…or Google Display Network…which most unsophisticated advertisers would find utterly overwhelming…

And certainly compared to TV, radio, and print advertising…

Facebook Advertising is approachable, understandable, and easily accessible.

Yes, it’s got a learning curve. But it is not that steep.

With focus, the fundamentals of Facebook Advertising can be learned in two weeks or less, and while figuring out how to find the right audience and navigating the different ways to run campaigns takes practice and trial and error, it is imminently achievable for anyone with even a little bit of grit and hustle.

The internet has a lot of free information on all of the basics, and a lot of the intermediate stuff, too.

Put simply, Facebook advertising lowers the barriers to entry for entrepreneurs of many, many kinds…not just the swing-for-the grand-slam-while-slam-dunking-over-Yao-Ming kind that Silicon Valley worships..

The smaller kind, too. The “be your own boss, live life on your own economic terms, put a diverse array of food on your family’s table” kind.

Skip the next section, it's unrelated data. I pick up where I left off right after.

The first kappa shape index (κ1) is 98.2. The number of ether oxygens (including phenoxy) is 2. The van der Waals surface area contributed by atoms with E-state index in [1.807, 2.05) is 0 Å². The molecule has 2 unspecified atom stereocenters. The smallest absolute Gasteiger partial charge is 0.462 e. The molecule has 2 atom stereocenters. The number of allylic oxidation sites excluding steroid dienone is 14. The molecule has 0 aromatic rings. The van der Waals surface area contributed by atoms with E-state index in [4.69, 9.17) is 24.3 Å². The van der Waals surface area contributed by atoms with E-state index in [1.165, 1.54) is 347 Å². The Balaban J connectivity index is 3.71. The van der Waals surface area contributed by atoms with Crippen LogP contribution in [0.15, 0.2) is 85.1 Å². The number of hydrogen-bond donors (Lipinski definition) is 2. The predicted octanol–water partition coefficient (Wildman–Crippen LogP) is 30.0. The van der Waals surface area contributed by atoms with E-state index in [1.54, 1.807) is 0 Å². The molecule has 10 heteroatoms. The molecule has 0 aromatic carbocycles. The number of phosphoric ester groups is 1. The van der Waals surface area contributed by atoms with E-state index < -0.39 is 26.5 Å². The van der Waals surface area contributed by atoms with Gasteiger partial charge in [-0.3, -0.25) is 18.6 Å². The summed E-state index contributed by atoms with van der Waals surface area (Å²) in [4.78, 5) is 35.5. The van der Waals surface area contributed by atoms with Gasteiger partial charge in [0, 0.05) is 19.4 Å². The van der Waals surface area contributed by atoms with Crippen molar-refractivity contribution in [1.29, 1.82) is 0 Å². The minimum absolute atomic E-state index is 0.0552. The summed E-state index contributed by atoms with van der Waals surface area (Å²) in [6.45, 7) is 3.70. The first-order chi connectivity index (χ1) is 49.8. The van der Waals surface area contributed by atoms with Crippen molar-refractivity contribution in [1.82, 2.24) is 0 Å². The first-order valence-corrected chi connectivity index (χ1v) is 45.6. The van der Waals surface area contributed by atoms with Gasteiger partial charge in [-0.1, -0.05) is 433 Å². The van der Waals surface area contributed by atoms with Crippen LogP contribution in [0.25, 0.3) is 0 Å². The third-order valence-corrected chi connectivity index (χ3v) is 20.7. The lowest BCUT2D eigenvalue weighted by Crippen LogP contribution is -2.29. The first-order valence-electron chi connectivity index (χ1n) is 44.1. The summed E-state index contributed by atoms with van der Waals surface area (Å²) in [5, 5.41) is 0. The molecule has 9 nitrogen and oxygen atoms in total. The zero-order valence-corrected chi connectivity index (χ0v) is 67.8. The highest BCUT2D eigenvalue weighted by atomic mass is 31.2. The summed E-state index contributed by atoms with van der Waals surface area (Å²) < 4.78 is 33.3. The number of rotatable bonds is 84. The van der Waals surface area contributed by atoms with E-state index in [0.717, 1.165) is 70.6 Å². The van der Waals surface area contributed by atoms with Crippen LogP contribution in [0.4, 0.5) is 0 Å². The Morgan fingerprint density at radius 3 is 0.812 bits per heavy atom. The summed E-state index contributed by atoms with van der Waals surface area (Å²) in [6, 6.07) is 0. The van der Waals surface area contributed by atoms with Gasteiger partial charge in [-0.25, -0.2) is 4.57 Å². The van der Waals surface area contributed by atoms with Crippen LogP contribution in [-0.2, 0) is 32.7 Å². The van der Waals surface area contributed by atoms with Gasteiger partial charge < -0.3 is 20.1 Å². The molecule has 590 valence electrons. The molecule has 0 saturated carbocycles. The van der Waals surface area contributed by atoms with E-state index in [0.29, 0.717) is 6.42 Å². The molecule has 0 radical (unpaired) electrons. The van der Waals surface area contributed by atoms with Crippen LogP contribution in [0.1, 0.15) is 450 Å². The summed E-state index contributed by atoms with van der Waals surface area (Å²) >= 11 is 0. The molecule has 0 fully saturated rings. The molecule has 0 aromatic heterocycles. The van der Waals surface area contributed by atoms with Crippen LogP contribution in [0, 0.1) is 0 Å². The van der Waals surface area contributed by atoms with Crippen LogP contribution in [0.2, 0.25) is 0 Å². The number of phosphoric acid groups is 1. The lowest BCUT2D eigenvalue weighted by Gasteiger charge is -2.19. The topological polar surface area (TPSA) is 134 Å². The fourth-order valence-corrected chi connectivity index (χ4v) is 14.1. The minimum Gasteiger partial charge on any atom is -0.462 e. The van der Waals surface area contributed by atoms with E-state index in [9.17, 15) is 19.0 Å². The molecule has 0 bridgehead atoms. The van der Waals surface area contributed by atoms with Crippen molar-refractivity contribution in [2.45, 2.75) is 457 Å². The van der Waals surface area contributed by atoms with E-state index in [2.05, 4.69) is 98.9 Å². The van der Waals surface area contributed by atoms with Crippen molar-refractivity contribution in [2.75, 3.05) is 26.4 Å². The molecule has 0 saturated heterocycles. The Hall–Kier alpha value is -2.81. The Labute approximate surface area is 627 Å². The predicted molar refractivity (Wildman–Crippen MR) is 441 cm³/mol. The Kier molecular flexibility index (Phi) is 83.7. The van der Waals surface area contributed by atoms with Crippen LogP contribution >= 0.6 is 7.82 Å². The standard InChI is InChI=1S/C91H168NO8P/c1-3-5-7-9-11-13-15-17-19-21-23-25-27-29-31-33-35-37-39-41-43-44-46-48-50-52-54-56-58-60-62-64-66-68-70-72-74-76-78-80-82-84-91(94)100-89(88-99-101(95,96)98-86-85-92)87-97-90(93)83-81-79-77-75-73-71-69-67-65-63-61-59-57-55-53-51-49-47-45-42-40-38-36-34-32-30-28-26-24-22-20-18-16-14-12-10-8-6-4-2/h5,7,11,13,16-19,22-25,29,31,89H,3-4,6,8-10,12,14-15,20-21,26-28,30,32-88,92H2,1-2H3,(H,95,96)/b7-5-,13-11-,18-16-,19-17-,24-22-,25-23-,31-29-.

Thanks to Facebook, if you have grit, hustle, even the beginnings of a plausible business idea, and a few hundred dollars to risk, you have all you need to put one foot in front of the other and get a digitally-supported business off the ground in 2019.

In the market system of the West, for all of its flaws, that is as democratic as it gets.

But like democracy, itself, in which a relatively small, passionate group of clever people can over a generation or three, use the levers of free speech and the arcane boringness of the legislative process to quietly tilt the whole the system towards their own designs, there’s a flip side that can be deeply painful.

The same easy access to mass-scale-yet-granular reach that opens the gates to small and mid-scale entrepreneurship in an unprecedented way also open the gates to everyone else.

And so, when one has the resources, hustle, and cosmic timing of the 2016 Trump Campaign…

…or many centuries worth of experience as the world’s most sophisticated practitioner of psychological warfare and cultural subterfuge (a la Russian Intelligence), Facebook’s tools become something much more profound: